Polyurethane spray foam insulation can be the “perfect, continuous vapour/thermal barrier” in the right application but when specified in flat roof assemblies for commercial or large residential buildings it can conceal moisture damage and present challenges to future roof repairs.
That’s the word from Stephen MacDougall of Brown & Beattie Ltd., a building science structural and forensic engineering firm. He has investigated a number of roof leakage cases where spray foam applied to the underside of roof decks has resulted in hidden leaks that, when left unchecked for extended periods, resulted in serious damage to roof assemblies.
MacDougall, who presented a seminar on the subject at the 16th Canadian Conference on Building Science and Technology (CCBST) recently in Woodbridge, Ont., advised builders and owners of new construction to question the reparability of their designs before proceeding.
“No matter how tight you think your roof assembly is, you need to have some method of allowing moisture back out of it.”
In the case of flat roof assemblies, he said many property owners don’t conduct periodic roof investigations unless they see a sign of leakage such as water stains on interior ceilings.
That is a common red flag for roof failure in conventional flat deck roof assemblies but not so in designs specified with spray foam insulation underside the deck, he said.
MacDougall pointed to the cross section of a roof deck with moisture problems that consisted of a single-ply waterproofing membrane over a two-inch layer of conventional insulation board atop oriented strand board sheathing supported on prefabricated wood trusses.
The spray foam insulation — the primary thermal barrier — was applied to the deck’s underside with the drywall ceiling assembly below.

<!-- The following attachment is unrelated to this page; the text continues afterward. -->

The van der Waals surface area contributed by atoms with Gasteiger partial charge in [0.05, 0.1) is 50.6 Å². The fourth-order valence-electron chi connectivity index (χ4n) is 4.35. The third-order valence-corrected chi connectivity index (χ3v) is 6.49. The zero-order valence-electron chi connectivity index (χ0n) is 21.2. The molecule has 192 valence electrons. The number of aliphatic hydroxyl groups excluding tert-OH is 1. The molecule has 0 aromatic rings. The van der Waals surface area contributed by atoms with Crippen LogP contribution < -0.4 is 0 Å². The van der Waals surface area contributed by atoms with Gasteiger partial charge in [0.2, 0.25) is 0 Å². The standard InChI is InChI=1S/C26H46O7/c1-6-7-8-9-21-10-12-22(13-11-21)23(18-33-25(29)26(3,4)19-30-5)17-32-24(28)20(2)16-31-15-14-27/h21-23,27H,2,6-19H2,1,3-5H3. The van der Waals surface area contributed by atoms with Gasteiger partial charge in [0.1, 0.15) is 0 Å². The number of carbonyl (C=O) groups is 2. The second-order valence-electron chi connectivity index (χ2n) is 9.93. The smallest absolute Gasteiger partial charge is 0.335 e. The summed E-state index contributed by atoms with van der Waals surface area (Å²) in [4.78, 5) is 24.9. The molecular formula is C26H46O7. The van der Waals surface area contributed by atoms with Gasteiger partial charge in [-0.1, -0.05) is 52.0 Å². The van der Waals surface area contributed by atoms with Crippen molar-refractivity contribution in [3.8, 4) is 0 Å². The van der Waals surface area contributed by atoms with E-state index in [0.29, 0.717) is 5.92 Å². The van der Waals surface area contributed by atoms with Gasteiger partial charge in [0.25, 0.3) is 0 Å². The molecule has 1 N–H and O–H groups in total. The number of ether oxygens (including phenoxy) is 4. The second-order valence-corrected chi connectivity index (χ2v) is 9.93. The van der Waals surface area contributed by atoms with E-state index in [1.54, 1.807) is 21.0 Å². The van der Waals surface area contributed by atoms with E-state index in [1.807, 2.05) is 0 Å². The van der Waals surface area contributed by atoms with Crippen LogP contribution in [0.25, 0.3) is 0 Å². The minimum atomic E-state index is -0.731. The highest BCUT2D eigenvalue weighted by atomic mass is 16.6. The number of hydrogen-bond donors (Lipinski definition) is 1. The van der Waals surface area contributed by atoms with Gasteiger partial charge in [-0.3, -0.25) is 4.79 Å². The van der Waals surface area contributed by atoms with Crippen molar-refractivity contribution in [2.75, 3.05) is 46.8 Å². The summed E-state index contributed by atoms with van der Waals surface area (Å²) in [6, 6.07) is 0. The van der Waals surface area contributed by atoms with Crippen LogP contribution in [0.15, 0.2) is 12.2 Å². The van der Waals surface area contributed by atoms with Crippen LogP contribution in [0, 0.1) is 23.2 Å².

Closed cell medium density polyurethane spray foam does a lot of things well.
It has high thermal resistance properties, if coverage by the applicator is continuous, and “it is a great vapour and air barrier” and it does not absorb water.
“It won’t let water that leaks through the membrane pass through to the interior,” MacDougall told the seminar audience. “Over the long term the water will rot out the roof sheathing or whatever the structure is.”
Along with destroying the plywood sheathing, that water can wreak havoc on I-joists, he told the seminar audience, noting such spray foam installations can hide leakage “for a long time.”
He adds because it is adhered to the underside of the roof deck, it hampers repairs and often damages sheathing.
Also, if the spray foam barrier is damaged during renovations it can be difficult to achieve the specified continuous barrier of protection again, leading to condensation forming in areas of the assembly.
“That can be just as destructive over the long-term as the original leakage was.”
Extensive repairs to damaged spray foam can be “super labour intensive,” he adds, noting they have to be done from the building’s interior which requires the removal of the ceiling finishes.
“It is messy work…not an easy ask of the building occupants.”
For small repairs (voids to the foam barrier) installers might simply fill the voids with canned spray foam but that can expand and “push up” the sheathing.
“It is a lot of guesswork.”
The CCBST conference was hosted by the Ontario Building Envelope Council.